Central America – Fertile Ground for Human Trafficking

Central America is an impoverished region rife with gang violence and human trafficking - the third largest crime industry in the world - as a major source of migrants heading towards the United States.

Going with the Wind: Transition to Clean Energy in Latin America & the Caribbean

The UN Climate Action Summit 2019, which took place in the days leading up to the 74th UN General Assembly, delivered new pathways and practical actions for governments and private sector to intensify climate action.

Solar Cookers Produce More Than Food for Mexican Women

The sun's rays are also used to cook food and thus replace the burning of firewood and gas, improve the health of local residents and fuel the energy transition towards the use of renewable sources - the objectives of an enterprise in the southern Mexican state of Oaxaca.

More Women in Latin America are Working, but Gender Gap Persists, New UN Figures Show

More women are entering the workforce across Latin America, with an increase in 11 per cent in the last 30 years, putting the region ahead of the curve when it comes to growth in female labour force participation, according to new data published by the United Nations on Monday. 

Solar Energy Transforms Villages in Argentina’s Puna Highlands

"On moonless nights it was very difficult to walk around this town," says Celia Vilte, a teacher from San Francisco, a highlands village of just 54 people in the extreme northwest of Argentina whose centre is not a town square but 40 solar panels, which provide one hundred percent of its electricity.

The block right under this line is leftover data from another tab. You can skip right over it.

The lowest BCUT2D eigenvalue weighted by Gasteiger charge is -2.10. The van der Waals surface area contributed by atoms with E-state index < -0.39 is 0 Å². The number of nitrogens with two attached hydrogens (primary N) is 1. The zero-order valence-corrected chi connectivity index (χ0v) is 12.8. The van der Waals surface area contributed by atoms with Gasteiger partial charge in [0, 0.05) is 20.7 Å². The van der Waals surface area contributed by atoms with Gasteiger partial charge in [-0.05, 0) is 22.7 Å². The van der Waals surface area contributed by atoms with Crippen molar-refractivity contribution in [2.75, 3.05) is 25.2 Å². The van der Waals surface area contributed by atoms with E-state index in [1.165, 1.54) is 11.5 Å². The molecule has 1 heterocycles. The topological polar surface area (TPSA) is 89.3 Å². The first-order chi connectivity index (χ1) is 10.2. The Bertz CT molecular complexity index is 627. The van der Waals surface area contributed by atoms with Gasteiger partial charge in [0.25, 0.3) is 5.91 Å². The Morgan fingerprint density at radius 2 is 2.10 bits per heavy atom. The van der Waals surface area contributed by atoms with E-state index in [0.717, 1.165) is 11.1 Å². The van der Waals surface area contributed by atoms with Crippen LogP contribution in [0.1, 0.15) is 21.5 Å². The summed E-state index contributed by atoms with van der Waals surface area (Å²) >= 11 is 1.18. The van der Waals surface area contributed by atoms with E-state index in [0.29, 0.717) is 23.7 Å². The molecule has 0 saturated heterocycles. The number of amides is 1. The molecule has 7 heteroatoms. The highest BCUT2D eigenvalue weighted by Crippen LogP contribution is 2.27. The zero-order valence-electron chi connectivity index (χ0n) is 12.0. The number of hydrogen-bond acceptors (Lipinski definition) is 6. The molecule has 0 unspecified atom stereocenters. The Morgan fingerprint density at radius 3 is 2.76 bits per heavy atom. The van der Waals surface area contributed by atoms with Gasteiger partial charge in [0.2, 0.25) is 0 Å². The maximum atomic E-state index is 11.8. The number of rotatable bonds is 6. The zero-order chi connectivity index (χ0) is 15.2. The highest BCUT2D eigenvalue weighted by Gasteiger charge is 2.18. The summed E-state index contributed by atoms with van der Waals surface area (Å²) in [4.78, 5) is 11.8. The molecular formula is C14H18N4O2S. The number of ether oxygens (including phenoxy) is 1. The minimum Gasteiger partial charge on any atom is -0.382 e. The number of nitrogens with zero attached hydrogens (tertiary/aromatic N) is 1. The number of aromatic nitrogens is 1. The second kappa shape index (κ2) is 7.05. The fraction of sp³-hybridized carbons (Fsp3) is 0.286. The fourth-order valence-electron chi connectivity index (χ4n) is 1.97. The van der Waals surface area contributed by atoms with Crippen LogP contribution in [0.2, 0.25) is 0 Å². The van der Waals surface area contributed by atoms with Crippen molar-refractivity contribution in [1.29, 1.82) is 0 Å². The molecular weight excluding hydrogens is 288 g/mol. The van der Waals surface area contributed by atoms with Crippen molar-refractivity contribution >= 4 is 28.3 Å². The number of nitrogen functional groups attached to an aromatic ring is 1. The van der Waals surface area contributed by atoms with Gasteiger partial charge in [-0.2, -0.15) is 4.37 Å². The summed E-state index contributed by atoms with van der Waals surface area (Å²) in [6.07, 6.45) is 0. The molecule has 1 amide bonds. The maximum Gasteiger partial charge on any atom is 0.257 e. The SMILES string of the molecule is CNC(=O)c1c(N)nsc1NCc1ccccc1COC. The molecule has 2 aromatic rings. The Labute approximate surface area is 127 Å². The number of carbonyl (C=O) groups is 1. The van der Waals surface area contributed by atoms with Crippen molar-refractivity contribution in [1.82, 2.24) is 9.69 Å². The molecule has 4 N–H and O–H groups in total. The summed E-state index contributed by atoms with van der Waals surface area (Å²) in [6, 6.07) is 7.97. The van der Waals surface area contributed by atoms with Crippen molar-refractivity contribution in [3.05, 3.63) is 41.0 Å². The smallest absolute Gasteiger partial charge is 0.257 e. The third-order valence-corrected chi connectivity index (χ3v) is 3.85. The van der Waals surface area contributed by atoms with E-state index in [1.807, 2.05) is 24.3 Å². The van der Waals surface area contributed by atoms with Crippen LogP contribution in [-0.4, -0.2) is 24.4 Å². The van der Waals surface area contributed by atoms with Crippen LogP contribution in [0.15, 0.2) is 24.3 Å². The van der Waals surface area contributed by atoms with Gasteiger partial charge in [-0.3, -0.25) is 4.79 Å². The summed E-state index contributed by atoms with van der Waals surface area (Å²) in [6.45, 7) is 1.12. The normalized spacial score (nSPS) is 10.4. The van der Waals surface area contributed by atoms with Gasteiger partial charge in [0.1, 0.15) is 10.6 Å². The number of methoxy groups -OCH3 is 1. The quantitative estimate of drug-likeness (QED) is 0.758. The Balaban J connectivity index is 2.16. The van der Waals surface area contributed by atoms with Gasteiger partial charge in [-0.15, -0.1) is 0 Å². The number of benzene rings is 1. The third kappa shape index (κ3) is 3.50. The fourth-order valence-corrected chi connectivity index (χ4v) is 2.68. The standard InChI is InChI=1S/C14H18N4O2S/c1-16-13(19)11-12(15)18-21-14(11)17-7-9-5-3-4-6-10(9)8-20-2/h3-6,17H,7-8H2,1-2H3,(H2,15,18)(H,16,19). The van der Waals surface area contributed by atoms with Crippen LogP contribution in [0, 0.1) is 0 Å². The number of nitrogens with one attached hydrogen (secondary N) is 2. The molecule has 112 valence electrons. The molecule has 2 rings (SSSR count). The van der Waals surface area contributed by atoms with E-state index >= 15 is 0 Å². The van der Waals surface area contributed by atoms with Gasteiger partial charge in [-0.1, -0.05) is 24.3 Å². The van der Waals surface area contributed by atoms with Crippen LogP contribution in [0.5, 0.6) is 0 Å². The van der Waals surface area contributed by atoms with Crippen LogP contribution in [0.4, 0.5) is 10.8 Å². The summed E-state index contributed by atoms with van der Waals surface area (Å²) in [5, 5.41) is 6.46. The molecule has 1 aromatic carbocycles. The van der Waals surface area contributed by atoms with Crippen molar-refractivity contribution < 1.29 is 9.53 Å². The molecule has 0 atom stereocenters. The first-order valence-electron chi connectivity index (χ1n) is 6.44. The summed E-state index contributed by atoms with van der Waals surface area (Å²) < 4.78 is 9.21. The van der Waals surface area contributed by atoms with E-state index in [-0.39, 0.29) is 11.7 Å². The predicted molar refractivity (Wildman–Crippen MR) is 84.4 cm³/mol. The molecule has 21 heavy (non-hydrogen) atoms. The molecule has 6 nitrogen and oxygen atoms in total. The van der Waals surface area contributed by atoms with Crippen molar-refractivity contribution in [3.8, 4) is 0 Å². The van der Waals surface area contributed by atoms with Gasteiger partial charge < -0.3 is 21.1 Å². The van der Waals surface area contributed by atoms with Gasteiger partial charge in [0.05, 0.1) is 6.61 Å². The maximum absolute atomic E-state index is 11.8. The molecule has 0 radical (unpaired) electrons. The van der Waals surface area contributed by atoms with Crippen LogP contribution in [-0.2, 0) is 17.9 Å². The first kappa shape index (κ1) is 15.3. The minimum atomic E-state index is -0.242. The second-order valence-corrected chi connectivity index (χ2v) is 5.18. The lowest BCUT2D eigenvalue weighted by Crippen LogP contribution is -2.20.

Rural Poverty Is Still a Scar on the Soul of Colombia, but a New Program Supporting Agri-Entrepreneurship Can Help Heal the Wounds

Rural poverty and inequality continue inflicting large swaths of population in Colombia, especially in rural areas. This situation, endemic since at least the beginning of the twentieth century, was at the root of the 50-year long conflict that shattered the country, leaving 220,000 deaths and 5.7 million displaced persons, and devastating a significant part of the rural areas, where government services and infrastructure vanished.

Combining Biogas and Solar, the Best Energy Deal in Brazil

"Biogas is the best energy, it has no contraindications," and if you combine it with solar it becomes "the best energy business," at least in Brazil, says Anélio Thomazzoni.

Barbados Prime Minister Warns of Mass Migration Backlash Because of Climate Crisis

The Prime Minister of Barbados Mia Mottley tells IPS her patience is running thin, as she challenges the world to tackle the climate crisis.

Caribbean Adopts Remote Sensing to Prepare for Hurricanes

The Caribbean is currently deploying a new technology to help it build resilience to natural disasters. Known as LIDAR, the acronym for light detection and ranging, the technology is being used to gather data that will help regional governments better predict the impacts of climate-related events and determine how best to prepare for them.

In Southern Brazil, Need Becomes an Environmental Virtue

The state of Santa Catarina in southern Brazil is the largest national producer and exporter of pork and this year it also leads in exports of chicken, of which it is the second-biggest producer in the country.